Saturday, October 16, 2010

The Socialization of the Reactive Rover

(Originally posted on Aug 24, 2010)

One of the worst thing you can do for a reactive dog is keep them away from other dogs. In addition, one of the worst things you can do for a reactive dogs is get them around other dogs.

And that, my friends, is how aneurysms are made.

Think about guacamole (how's that for random?  ). I love guacamole; it's an extra special treat that I get about once every four months. As much as I love it, though, if it was force fed to me every meal, I'd learn to hate it. Let me compare guacamole to reactive dogs. A reactive dog that sees other dogs every once in a blue moon is going to be pretty intense about them - strange dogs are new and exciting and exotic. At the opposite end of the spectrum, a dog that sits in its yard to bark and scream while and endless parade of strange dogs walks by is just going to get more and more practice at being a nut job. Each time a dog goes over threshold - that is, every time it hits that point where all it can focus on is that other dog - it's body dumps a flood of stress hormones. In a dog that freaks out on a regular basis, these hormones build up and can affect the dog's behavior even when there are no triggers around. These dogs turn into nervous wrecks, always looking for other dogs, freaking out anytime they think there might be another dog around, until they're walking around shaking and projectile vomiting green avocado. The point is, the reactive dog that never sees another dog and the reactive dog that sees too much of other dogs will both get worse.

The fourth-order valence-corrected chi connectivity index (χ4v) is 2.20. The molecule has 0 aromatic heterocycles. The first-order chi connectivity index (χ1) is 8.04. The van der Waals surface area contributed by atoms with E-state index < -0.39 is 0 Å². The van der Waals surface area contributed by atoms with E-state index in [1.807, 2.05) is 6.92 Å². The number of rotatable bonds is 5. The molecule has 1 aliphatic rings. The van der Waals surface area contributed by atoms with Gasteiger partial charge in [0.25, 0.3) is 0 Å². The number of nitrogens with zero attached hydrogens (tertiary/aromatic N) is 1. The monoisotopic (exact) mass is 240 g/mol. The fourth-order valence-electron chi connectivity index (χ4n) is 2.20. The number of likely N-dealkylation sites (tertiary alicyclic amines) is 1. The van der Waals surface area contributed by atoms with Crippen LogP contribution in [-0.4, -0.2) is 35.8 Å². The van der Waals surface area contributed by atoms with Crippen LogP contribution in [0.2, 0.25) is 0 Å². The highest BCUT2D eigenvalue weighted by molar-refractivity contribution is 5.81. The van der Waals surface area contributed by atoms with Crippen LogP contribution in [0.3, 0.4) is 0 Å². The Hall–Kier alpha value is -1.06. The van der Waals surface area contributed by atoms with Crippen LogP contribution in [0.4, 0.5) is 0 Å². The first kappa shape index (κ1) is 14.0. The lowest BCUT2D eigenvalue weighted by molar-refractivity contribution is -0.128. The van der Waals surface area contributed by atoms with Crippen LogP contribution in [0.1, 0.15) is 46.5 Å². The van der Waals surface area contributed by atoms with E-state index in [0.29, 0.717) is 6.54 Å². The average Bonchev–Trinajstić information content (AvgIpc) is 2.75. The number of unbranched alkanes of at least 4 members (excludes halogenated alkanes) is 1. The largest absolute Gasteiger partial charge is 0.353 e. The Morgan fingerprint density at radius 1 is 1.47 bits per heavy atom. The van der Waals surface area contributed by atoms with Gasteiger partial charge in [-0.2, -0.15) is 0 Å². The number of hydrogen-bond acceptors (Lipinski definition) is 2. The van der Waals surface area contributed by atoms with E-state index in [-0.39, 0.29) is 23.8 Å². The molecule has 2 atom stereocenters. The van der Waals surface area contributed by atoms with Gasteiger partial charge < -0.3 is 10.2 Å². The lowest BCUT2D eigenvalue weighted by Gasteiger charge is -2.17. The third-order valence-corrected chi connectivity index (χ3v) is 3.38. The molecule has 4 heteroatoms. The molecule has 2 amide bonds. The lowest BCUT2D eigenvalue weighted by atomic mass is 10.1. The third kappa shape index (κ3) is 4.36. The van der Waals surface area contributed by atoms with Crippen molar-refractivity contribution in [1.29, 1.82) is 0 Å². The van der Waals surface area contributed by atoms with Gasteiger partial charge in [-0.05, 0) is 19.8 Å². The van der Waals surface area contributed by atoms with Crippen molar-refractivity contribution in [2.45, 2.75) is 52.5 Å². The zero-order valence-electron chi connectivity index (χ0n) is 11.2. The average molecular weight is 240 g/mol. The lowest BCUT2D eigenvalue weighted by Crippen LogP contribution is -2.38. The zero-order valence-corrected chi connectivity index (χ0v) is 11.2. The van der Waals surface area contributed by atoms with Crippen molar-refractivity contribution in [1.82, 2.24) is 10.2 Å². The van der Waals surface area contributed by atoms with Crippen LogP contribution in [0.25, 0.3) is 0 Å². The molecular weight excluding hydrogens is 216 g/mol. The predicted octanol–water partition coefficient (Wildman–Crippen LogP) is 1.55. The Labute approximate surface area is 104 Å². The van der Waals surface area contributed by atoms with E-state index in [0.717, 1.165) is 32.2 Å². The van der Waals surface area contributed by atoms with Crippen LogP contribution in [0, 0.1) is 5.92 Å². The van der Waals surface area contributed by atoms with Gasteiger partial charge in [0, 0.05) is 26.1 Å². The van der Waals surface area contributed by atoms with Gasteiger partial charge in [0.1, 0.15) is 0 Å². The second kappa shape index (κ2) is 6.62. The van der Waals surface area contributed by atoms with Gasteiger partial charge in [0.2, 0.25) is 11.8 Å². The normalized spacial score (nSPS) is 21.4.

I like the class setting for reactive dogs because it's a controlled environment. Sure, there are idiots every where you go, but the chance of having a stray dog run up to you in class with no owner in sight? Probably not going to happen. One of the advantages of working with a group as large as TCOTC (that's Twin Cities Obedience Training Club, in case I haven't mentioned that before) is that there's a huge variety to the classes. Interested in obedience or rally? We've got that. Agility? Yup. Conformation? Flyball? Tracking? You betcha. And of course, problem classes for problem dogs. So I have a few options for B and me. We could do regular level one classes; I'm sure we both would survive. I'm also sure its wouldn't be fun. Level one classes tend to be large, and it's also where about 80% of the behavior department's reactive dog referral come from. People think, hey, my dog is psychotic, maybe we should go to dog training school without thinking hey, is this really the class we should be in? It's not a good learning environment for a dog I already know has problems. Rubi is an ideal candidate for the Reactive Rovers class at TCOTC. The class is set up just for dogs like her, and it rocks, if I do say so myself.  The only reason I haven't signed B up for RR is that I teach it. I got this; I want to learn something new. So with these things in mind, I've signed us up for Changing Attitudes (CA). The class is based on the book Control Unleashed by Leslie McDevitt, and it's the step below RR. It's geared toward highly distractable dogs with impulse control issues. Sound familiar? Beyond that, I'm not entirely sure what to expect. And I'm looking forward to it.  

1 comment:

  1. Nice blog, thanks for sharing the information. I will come to look for update. Keep up the good work.
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